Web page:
Welcome to Foresight For Development

Marie-Anne Delahaut

This month we profile some women, including one of Millennia2015

 

Marie-Anne Delahaut

Director of Research at The Destree Institute and Founder, and Head of Millennia2015

Marie-Anne Delahaut has been involved with foresight for quite some time. She has been building up her expertise in foresight and governance of the internet as well as creating a foresight processes to push gender equality through Millennia2015.

In 2007, Delahaut created Millennia2015 "Women actors of development for the global challenges". Built under the patronage of the UNESCO and with the support of the International Organization of La Francophonie, Millennia2015 is a foresight research process developed by The Destree Institute and its international partners. Millennia2015 works with foresight as a method and the information society as context in solidarity. Millennia2015 acts for gender equality, women's empowerment and their full participation to political, economic and social decisions, in complementarity with men, in order to build fairer and more ethic futures by 2025.

She also serves as head of the Information Society Unit and network administrator at The Destree Institute, a European Research Centre and NGO in operational relations with UNESCO. Delahaut has a Bachelor in Education and is a qualified teacher of French and English. Since 1987 she has been developing an expertise in ICT networks administration and has contributed to the development of the independent ICT network of the Destree Institute since 1989.

Delahaut has participated in the World Summit on the Information Society since 2003 and in the Internet Governance Forum. She has published works about Foresight and governance of the internet. Delahaut is a member of the Internet Society (ISOC), where she created the Chapter Wallonia (ISOC Belgium - Wallonia) in 1998, served as president (2005-2009) and is currently its honorary president.

Delahaut is a member of the Belgian Association of Women Business owners, of the Commission on Women and Development of the Belgian Ministry of Development Cooperation, of the French-Speaking Women Council of Belgium and also of the European Center for Women and Technology. She was awarded the title of "Outstanding Woman 2011" for "her work and her action in favor of equal opportunities between women and men" from the Belgian Federal Deputy Prime Minister, in charge of Employment and Equal Opportunities.

 

Professor Shirley Randell

Director of the Centre for Gender, Culture and Development, Kigali Institute of Education, Rwanda

Professor Shirley Randell is involved in education and training of male and female gender workers to improve their capacity through gender theory and analysis. To this end they aim to assist Rwanda to achieve its Vision 2020 and the Millennium Goal of Gender Equality and Women’s Empowerment. What keeps her motivated in her role is the commitment of President Paul Kagame, his government, and the community to build gender equality, women’s empowerment, and a conducive environment for gender reforms. One of her future goals includes provision of suitable courses to provide necessary expertise to gender practitioners and gender futurists. Her advice for anyone who wants a career in African foresight / future studies is to seek appropriate credentials through study and experience. They should also network and listen to African women and men who have a vision for the future. This will help to empower each other to create a better future for Africa.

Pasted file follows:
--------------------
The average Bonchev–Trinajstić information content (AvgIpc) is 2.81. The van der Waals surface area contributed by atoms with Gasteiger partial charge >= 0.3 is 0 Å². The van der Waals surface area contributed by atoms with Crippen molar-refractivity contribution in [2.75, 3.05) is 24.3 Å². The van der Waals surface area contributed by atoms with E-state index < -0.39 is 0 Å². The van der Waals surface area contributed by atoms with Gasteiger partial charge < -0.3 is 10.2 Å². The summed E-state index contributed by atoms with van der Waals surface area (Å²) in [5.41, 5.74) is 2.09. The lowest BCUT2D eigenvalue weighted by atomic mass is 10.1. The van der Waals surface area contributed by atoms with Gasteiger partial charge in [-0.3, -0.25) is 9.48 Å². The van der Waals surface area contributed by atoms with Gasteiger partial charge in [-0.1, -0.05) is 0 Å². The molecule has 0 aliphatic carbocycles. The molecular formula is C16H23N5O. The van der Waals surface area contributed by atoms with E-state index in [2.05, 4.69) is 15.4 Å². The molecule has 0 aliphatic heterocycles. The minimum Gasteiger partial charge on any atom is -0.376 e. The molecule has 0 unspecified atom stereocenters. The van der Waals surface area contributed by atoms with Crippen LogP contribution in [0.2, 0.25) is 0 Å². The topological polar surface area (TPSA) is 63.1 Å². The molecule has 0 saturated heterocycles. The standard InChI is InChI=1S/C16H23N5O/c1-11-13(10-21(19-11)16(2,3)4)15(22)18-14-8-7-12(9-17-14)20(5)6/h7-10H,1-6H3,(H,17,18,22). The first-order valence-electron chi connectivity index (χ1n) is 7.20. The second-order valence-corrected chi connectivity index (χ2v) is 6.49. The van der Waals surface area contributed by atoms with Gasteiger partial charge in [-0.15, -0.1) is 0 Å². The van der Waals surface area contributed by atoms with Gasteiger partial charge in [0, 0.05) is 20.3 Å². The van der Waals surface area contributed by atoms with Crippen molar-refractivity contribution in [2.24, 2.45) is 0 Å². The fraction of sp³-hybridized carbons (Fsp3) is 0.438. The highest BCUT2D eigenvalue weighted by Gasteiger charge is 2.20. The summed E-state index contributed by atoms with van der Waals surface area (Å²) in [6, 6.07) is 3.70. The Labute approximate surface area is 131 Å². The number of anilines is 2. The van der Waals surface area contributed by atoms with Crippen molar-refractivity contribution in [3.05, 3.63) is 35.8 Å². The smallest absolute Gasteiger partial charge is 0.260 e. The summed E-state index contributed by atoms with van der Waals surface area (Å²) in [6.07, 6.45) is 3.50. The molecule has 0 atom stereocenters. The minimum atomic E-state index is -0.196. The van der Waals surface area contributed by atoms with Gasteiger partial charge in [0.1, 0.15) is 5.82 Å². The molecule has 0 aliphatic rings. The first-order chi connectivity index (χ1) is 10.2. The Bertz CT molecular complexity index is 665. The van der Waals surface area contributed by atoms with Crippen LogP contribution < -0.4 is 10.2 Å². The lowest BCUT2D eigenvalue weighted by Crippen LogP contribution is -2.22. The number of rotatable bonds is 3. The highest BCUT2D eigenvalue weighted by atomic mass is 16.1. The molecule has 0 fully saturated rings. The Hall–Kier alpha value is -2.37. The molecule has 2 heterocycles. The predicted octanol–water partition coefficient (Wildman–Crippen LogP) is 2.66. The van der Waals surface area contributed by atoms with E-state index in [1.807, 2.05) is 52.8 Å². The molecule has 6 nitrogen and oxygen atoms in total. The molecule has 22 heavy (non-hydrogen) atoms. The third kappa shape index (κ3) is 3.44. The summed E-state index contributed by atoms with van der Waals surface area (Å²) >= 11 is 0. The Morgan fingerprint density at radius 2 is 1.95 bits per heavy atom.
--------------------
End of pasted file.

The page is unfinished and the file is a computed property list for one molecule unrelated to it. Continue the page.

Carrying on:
Tafadzwa Roberta Muropa

is currently working as a peacebuilding officer at the Women’s Coalition of Zimbabwe(WCoZ) and is a part time co-ordinator for the Gender Alternatives Trust(GAT), a personal initiative.

Tafadzwa Muropa is a young gender activist, who is concerned about the levels of violence against women and girls, not only in Zimbabwe but in Africa as a whole. She forms part of a civil society organisation which advocates for young women’s participation in national and regional blocks such as SADC & African Union, and for voicing young people interests at a community level. Influenced by her passion, she envisages an Africa that will have a place in the global community, that will be free from poverty, violent conflict and disease. She is also passionate about advancing women’s rights at all levels particularly in communities where traditional practices have not yet promoted the elevation of women’s status in the community. However, she also feels that the nature of African politics has not been gender sensitive, hence not enough young women have a say in Africa's future.

 

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